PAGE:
Conclusion: C1-INH concentrate is an effective and safe emergency treatment for providing reliable and rapid relief from the potentially life-threatening symptoms of laryngeal HAE attacks.
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http://dx.doi.org/10.1007/s10875-010-9442-1DOI Listing
http://www.ncbi.nlm.nih.gov/pmc/articles/PMC2970824PMC
November 2010

EDEMA4: a phase 3, double-blind study of subcutaneous ecallantide treatment for acute attacks of hereditary angioedema.

Ann Allergy Asthma Immunol 2010 Jun;104(6):523-9

Family Allergy & Asthma Center PC, Atlanta, Georgia 30342, USA.

Background: Hereditary angioedema (HAE) is a genetic disorder resulting from low levels of C1-inhibitor activity that manifests as acute attacks of variable and sometimes life-threatening edema. Ecallantide is a novel potent inhibitor of human plasma kallikrein, a key mediator of the excessive formation of bradykinin associated with the signs and symptoms of an HAE attack.

Objective: To evaluate the efficacy and safety of ecallantide in the treatment of acute HAE attacks.

Methods: In this double-blind, placebo-controlled study, patients with a moderate to severe HAE attack were randomized 1:1 to receive 30 mg of subcutaneous ecallantide or placebo. The primary efficacy end point was change from baseline in mean symptom complex severity score 4 hours after dosing. Additional end points included treatment outcome score 4 hours after dosing and maintenance of significant overall improvement through 24 hours.

Results: Ninety-six patients were enrolled. Mean (SD) change from baseline in mean symptom complex severity score 4 hours after dosing was significantly greater with ecallantide use (-0.8 [0.6]) compared with placebo use (-0.4 [0.8]) (P = .01 comparing distributions). Ecallantide therapy was also associated with a significantly larger mean (SD) treatment outcome score 4 hours after dosing vs placebo use (ecallantide: 53.4 [49.7]; placebo: 8.1 [63.2]; P = .003 comparing distributions). The benefit of ecallantide was apparent within 2 hours after dosing and was maintained through 24 hours after dosing. The safety profile was similar between the treatment groups.

Conclusion: Ecallantide appears to be an effective and safe treatment for acute attacks of HAE.
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http://dx.doi.org/10.1016/j.anai.2010.04.012DOI Listing
June 2010

Efficacy of human C1 esterase inhibitor concentrate compared with placebo in acute hereditary angioedema attacks.

J Allergy Clin Immunol 2009 Oct 19;124(4):801-8. Epub 2009 Sep 19.

Penn State University College of Medicine, Hershey, Pa., USA.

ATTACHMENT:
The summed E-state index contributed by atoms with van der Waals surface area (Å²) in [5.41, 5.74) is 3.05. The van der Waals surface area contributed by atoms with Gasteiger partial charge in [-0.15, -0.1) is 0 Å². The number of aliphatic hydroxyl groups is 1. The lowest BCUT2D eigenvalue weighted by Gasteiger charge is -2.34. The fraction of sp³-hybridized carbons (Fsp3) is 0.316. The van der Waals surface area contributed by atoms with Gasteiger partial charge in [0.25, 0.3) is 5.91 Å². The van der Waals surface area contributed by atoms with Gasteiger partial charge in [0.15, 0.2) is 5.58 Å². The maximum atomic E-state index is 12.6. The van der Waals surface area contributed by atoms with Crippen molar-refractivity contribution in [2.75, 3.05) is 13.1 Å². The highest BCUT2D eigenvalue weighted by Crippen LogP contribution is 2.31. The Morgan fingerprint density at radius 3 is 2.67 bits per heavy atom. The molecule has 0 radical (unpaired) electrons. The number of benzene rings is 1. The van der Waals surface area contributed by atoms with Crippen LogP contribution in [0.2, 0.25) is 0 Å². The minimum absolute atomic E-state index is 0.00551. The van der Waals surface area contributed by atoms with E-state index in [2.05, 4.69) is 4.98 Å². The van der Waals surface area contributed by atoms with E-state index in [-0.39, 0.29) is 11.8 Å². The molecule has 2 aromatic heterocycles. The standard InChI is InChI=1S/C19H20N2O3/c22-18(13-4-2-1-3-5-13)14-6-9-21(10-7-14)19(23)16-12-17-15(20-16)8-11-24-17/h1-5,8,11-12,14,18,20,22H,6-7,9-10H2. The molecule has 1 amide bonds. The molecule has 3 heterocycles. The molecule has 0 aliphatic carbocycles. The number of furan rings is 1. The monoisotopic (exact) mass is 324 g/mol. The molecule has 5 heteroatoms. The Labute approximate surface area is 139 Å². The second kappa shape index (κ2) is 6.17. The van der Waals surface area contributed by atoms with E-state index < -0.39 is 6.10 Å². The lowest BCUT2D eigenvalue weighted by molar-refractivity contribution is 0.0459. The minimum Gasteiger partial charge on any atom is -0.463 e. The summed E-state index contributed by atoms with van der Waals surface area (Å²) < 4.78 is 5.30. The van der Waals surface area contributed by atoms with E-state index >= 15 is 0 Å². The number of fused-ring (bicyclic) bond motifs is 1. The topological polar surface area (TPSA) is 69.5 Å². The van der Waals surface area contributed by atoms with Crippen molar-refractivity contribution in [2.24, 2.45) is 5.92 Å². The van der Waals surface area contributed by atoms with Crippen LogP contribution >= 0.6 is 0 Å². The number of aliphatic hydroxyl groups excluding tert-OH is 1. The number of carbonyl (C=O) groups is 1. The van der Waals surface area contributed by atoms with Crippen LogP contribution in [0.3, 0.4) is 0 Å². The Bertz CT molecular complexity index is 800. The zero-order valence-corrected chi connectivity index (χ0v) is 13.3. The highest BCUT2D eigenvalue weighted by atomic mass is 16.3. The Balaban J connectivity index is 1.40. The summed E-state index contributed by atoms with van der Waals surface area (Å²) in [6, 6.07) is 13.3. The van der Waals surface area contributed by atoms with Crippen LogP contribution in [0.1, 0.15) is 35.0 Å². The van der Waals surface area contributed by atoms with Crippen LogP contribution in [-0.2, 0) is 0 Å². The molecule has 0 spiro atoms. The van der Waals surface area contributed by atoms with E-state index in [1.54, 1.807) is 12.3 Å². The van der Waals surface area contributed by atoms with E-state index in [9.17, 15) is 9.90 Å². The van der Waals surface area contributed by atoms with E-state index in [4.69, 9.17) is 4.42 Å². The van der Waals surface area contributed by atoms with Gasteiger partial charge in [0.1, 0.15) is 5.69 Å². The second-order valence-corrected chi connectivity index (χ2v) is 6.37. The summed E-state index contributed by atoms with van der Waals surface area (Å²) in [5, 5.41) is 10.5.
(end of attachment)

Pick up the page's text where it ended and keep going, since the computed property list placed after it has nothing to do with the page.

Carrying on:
Background: Hereditary angioedema caused by C1 esterase inhibitor deficiency is a rare disorder.

Objective: To compare the efficacy of pasteurized C1 esterase inhibitor concentrate (Berinert, CSL Behring) at intravenous doses of 10 or 20 U/kg body weight with placebo in the treatment of single, acute abdominal or facial attacks in patients with hereditary angioedema.

Methods: This was a randomized, double-blind, placebo-controlled study in 125 patients with type I or II hereditary angioedema. The primary outcome was time from start of treatment to onset of symptom relief. Secondary outcomes were time to complete resolution, proportion of patients with worsened intensity of angioedema symptoms between 2 and 4hours after treatment, and number of vomiting episodes within 4 hours.

Results: Median time to onset of relief was significantly shorter with C1 esterase inhibitor concentrate at a dose of 20 U/kg than with placebo (0.5 vs 1.5 hours; P = .0025), whereas with 10 U/kg, the time to onset of relief was only slightly shorter than with placebo (1.2 vs 1.5 hours; P = .2731). Compared with placebo, the reduction in time to onset of relief was greatest for severe attacks (0.5 vs 13.5 hours). The secondary outcomes consistently supported the efficacy of the 20 U/kg dose. C1 esterase inhibitor concentrate was safe and well tolerated. No seroconversions were observed for HIV, hepatitis virus, or human B19 virus.

Conclusion: C1 esterase inhibitor concentrate given intravenously at a dose of 20 U/kg is an effective and safe treatment for acute abdominal and facial attacks in patients with hereditary angioedema, with a rapid onset of relief.
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http://dx.doi.org/10.1016/j.jaci.2009.07.017DOI Listing
October 2009